AAA says gas prices not following norm
January is supposed to be one of the cheaper times of year to fill up on gasoline, but AAA of Northern California said its gas price survey didn't follow that trend in 2008. The average price of a gallon of regular gas in Northern California is up 2 cents from last month, to $3.35. Modesto, at $3.30 a gallon, is unchanged from last month. AAA officials attribute the higher price to ongoing spikes in the price of a barrel of oil, which hit $100 last week and still is in the high $90s. Those officials also note that Northern California drivers are paying an average of 69 cents more for gas this month than they were a year ago. Nationally, the average of $3.11 a gallon is 11 cents below the record high price. In Stockton, drivers are paying $3.32 a gallon, up 2 cents from December. Fresno drivers pay $3.35, down 1 cent from last month.
Tax tweaks untimely
End-of-year congressional votes to change the tax code have created havoc for the Internal Revenue Service and top the list of problems bedeviling taxpayers, according to an annual report released Wednesday. The National Taxpayer Advocate also accused the IRS of not doing enough to help the insolvent -- including those losing their homes -- avoid paying taxes on canceled debts and not providing fee waivers to low-income taxpayers. Taxpayer Advocate Nina E. Olson urged Congress to enact a Taxpayer Bill of Rights and to authorize symbolic apology payments to those seriously affected by IRS errors. The National Taxpayer Advocate, who works independently within the IRS, is required by Congress to report annually on at least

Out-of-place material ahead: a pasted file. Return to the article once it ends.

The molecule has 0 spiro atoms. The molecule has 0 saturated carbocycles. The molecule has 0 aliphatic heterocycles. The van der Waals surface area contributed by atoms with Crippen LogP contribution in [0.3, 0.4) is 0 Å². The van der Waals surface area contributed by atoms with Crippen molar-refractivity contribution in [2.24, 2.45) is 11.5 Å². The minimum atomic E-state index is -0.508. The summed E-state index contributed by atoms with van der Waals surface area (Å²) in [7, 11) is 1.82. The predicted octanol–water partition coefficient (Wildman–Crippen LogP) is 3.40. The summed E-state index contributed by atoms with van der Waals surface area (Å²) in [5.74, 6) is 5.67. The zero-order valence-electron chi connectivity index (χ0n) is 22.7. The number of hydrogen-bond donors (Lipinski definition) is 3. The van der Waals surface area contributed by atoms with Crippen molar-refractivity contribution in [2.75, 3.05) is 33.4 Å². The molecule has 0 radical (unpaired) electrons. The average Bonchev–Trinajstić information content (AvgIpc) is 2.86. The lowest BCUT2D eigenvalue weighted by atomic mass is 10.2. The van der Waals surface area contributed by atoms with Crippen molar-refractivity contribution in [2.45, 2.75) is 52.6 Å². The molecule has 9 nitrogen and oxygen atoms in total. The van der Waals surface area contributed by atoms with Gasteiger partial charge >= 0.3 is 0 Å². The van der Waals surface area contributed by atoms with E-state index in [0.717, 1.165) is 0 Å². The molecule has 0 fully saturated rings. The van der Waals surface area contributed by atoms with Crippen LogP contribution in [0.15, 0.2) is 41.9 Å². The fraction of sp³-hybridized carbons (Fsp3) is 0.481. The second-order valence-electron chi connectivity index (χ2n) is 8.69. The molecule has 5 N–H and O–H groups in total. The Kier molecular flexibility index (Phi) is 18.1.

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20 of the most serious problems facing taxpayers. This year, the main culprit was Congress, which for the second-straight year passed legislation in December that significantly changed the tax code. The problem? The legislation was enacted after the IRS normally goes to print with forms for the coming tax season.
Recession fears rise
The nation's major retailers are slated to report tepid sales gains for December today, likely making the holiday shopping season the weakest since 2002. The size of the pullback in consumer spending could inflame recession fears that have grown during a recent batch of negative economic reports. Consumers, faced with higher gas and food prices, a slumping housing market and an escalating credit crisis, have been cutting back on spending over the past year. But recent news of $100-a-barrel oil, a weakening job market and a mortgage sector in distress are making economists more worried about consumers' financial health.